Begin by attaching a D-handle to the lower pulley of the cable column. Then, stand parallel to the pulley and grab the handle with a neutral grip. Bend over at the waist and let your arm hang so that your elbow is fully extended. Curl the handle to your opposite chest/shoulder muscle and squeeze your biceps. Hold the contraction for a second—picture your bicep muscle fibers tensing up—and then release the handle slowly until your biceps are once again stretched out.

Of course, there are many other bicep workouts with cables that you can do. But few exercises, besides maybe the behind-the-head cable curl, produce a peak contraction in the way that concentration curls do because they don’t emphasize the biceps in their shortened muscle position.

The verdict: Is the concentration cable curl worth doing?

A man performing a bicep cable concentration curl

The cable concentration curl is both modern and old school at the same time. It’s old school in the sense that concentration curls have been around for decades. But it’s modern because cables have become a lot more popular for building size in recent years.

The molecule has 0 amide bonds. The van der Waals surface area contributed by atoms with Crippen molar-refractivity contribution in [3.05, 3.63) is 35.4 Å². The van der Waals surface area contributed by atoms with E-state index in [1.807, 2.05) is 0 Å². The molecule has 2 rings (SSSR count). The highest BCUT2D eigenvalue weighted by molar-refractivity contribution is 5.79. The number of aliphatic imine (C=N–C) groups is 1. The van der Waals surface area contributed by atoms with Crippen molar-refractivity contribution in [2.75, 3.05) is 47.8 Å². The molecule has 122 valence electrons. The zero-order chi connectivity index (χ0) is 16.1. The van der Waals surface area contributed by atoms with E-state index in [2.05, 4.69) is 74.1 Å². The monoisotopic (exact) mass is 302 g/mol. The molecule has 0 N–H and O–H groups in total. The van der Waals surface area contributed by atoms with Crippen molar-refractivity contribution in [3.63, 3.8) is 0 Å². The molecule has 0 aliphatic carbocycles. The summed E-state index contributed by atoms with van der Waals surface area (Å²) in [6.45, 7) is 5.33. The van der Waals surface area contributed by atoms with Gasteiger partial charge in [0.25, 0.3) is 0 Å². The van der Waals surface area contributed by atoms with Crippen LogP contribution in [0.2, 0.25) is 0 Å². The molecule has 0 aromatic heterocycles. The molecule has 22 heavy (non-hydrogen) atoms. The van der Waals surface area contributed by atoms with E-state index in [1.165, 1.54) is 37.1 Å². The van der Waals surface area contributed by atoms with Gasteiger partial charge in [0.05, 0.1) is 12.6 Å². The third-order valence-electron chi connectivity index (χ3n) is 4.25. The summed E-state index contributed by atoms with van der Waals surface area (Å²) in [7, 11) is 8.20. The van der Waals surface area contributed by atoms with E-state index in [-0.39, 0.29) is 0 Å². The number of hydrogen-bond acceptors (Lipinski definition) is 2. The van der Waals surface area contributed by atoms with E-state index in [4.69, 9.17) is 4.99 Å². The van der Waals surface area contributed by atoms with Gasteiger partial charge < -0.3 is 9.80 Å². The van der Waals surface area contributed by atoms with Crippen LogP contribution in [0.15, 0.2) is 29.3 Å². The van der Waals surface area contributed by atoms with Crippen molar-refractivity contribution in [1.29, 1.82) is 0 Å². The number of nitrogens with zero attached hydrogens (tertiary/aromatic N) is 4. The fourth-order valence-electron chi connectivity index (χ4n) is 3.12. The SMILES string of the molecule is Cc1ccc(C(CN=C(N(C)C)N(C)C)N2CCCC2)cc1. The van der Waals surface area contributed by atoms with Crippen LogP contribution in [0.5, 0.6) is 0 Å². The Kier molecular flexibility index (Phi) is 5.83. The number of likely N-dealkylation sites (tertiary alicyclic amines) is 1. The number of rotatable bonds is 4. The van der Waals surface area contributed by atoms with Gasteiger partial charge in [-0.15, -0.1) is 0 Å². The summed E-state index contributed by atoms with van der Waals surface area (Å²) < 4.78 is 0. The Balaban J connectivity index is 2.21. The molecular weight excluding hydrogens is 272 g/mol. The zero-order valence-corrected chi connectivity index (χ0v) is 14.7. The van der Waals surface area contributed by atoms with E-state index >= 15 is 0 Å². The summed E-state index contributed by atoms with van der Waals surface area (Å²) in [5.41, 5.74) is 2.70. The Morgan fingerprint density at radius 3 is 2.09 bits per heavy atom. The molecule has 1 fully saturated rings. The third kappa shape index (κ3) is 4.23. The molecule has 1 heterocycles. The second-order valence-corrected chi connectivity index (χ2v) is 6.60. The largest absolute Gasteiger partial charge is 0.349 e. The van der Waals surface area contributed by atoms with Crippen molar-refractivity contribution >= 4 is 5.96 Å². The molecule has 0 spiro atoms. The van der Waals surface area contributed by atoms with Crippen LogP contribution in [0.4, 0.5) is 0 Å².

It’s recommended to try the bent over variation as well as the standing and seated versions to see which one you prefer. But whichever exercise you end up including in your program, your best bet is to perform cable concentration curls for high reps so that your biceps get enough time under tension to grow bigger (and so that you don’t stress your joints).


  1. Schoenfeld, B. J., Peterson, M. D., Ogborn, D., Contreras, B., & Sonmez, G. T. (2015). Effects of Low- vs. High-Load Resistance Training on Muscle Strength and Hypertrophy in Well-Trained Men. Journal of Strength and Conditioning Research, 29(10), 2954–2963.
  2. Waehner, P. (2020, October 26). Here’s What You Need to Know About Your Antagonist Muscles. Verywell Fit.